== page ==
Each kit contains all the felt and thread you’ll need for all 12 ornaments, plus all the pattern pieces already printed out on freezer paper or Sulky Sticky Fabri-solvy – whichever is called for for each piece. The step by step instructions are delivered by email.
I had so much fun with the Bears in the Hills project that I immediately needed another way to play with felt applique and embroidery. I had been having glimmers of an idea about using traditional quilt patterns as felt applique and I thought it would be fun to do that as a frame around one of my applique patterns.
It was so much fun to make that I decided to put together a tutorial showing how to make the frame. I want you to be able to use it in combination with any of my applique patterns you already have. I’m always looking for ways you can get more use out of your library of patterns. 😄
So here we go!
This layout works for two different possibilities. If you want the full rectangle, use a double-sized sheet of felt (I carry them now in the shop in some colors) and a 12″ x 18″ frame. That’s a standard size I know for sure you can get at Michaels because I checked over the weekend. 😄
If you want just a square frame around your square image, ignore the blue striped parts of the image and use a 12″ x 12″ frame – also a standard size.
What You’ll Need
One 12″ x 18″ sheet of felt for the background. I highly recommend wool-rayon blend or bamboo felt. Don’t use acrylic felt – it will pill and look grubby before you even finish making it. This is the felt I use in all my projects.
Assorted felt colors for the other parts. I used the following colors. . .
Optional – I like to use a Q-snap frame for this kind of handwork, so I bought a couple of extenders for my 17-inch frame so it could go all the way to 20 inches. I also used some cheap muslin as a base for my felt so I didn’t need to catch the felt in the clamps.
Prep the Pieces
You’ll need to cut some strips, triangles and circles from your felt.
For the triangles, cut four strips of felt 1″ wide and 12″ long. From each strip, cut 1″ squares. You need a total of 40. Cut each square in half on the diagonal to get 80 triangles.
For the blue stripes, cut 8 strips 1/4″ wide and 12″ long.
For the pink polkadots, cut nineteen 1/2″ circles. (I buy mine pre-cut from Woolhearts on Etsy.)
Choose your pattern for inside the frame and print it at 80% size. I used one of the cats from the Cuddly Cats quilt pattern, but changed his eyes to happy sleeping eyes. There are also a bunch of free patterns available here. Cut out all the pieces. (I like to print mine on freezer paper to make it easier to cut out the pieces accurately.)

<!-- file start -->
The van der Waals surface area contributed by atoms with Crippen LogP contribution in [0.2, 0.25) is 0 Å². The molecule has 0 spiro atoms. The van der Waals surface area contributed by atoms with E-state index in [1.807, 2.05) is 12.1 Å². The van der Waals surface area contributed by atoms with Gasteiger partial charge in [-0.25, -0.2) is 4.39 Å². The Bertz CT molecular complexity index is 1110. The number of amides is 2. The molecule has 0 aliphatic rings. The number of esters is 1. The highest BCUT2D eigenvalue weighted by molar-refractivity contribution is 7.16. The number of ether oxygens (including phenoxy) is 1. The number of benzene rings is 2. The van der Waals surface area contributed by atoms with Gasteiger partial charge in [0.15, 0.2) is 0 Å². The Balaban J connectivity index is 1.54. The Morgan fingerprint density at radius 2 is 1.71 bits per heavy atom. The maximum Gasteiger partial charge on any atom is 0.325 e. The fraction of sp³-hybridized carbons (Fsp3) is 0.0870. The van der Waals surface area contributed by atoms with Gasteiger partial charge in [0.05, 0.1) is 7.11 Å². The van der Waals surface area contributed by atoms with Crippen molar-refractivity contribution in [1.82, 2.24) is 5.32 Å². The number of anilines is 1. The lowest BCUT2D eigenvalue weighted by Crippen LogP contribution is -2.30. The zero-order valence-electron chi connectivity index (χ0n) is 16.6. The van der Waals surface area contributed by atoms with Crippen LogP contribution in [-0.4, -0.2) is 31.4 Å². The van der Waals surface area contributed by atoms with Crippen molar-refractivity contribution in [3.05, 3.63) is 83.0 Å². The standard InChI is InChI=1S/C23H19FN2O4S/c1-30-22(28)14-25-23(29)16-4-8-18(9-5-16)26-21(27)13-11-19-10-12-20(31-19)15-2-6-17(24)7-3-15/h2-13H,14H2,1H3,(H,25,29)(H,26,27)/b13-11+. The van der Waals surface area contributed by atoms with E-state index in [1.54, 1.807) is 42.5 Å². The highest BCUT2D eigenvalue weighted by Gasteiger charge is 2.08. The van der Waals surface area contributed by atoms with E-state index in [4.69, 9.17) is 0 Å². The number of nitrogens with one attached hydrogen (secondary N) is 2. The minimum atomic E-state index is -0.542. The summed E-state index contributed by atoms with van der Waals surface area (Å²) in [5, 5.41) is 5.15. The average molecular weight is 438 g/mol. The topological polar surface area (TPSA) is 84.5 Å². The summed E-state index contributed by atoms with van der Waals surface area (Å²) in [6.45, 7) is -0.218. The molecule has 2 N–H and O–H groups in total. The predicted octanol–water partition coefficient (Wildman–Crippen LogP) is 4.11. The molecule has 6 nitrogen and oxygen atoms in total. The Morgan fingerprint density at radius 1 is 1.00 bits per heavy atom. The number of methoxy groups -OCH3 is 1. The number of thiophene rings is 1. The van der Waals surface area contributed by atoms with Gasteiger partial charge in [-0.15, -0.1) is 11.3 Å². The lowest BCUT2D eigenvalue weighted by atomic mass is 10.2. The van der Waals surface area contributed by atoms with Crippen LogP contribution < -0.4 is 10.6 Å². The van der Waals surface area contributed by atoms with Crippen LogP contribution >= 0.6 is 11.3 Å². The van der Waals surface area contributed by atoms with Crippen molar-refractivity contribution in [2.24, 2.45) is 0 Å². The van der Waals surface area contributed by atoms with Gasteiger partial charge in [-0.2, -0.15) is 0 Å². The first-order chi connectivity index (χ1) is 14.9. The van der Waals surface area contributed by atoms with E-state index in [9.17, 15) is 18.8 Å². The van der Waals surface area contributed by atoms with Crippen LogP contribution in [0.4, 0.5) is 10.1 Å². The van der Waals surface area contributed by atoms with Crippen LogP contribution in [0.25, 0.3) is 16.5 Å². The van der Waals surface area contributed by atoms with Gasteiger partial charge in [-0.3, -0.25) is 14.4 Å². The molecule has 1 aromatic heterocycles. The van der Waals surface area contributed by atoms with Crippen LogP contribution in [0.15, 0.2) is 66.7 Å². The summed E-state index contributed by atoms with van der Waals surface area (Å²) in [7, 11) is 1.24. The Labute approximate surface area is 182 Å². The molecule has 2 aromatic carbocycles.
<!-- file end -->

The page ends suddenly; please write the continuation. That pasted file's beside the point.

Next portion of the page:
Put It All Together
I started by gluing my large background sheet of felt to some cheap muslin so I could easily hoop it without covering up any of the stitch area. Here you can see my piece in its hoop.
I used a couple of batting scraps under the clamps to give them more to grab onto, since the muslin was pretty thin.
Next I started to arrange the cut pieces onto the background felt. Here’s the plan. . .
Each square in the grid is 1/4 inch. I don’t like to mark on felt, so I used a ruler as a guide to position my pieces.
Here you can see that I’ve laid the ruler across the bottom of the background piece so that the top edge of the ruler is exactly 3 inches up from the bottom edge of the felt. That’s where I lay down the purple triangles in a pinwheel arrangement. I originally positioned one triangle in each inch of the background felt, but I photographed this after I finished all the stitching – which draws up the width a little bit. (You can see that the finished width is now a smidge less than 12 inches, which throws off the alignment of the triangles a bit – but you get the idea.)
Once you get the bottom row of triangles in place, it’s easy to build out the rest of the pinwheel frame. When you’re happy with how it’s all laid out, glue each piece in place with a swipe of glue stick.
Use the ruler as a guide to position all the skinny blue stripes as shown in the diagram and glue in place.
Position your face. I shifted mine a bit to the right, just to make things more interesting.
Sprinkle some polkadots in the background and glue them down too.
Seriously! I can’t wait to get these guys in a frame to start stitching. You’re going to have to pry me out of my couch for the next few weeks. 🙂
And that’s not all!
I want you guys to stitch with me!
I decided the best way to make this a pattern is to actually make it a video workshop. I’ve shot video already showing how to position all the pieces and my little tricks for securing them in place while I stitch.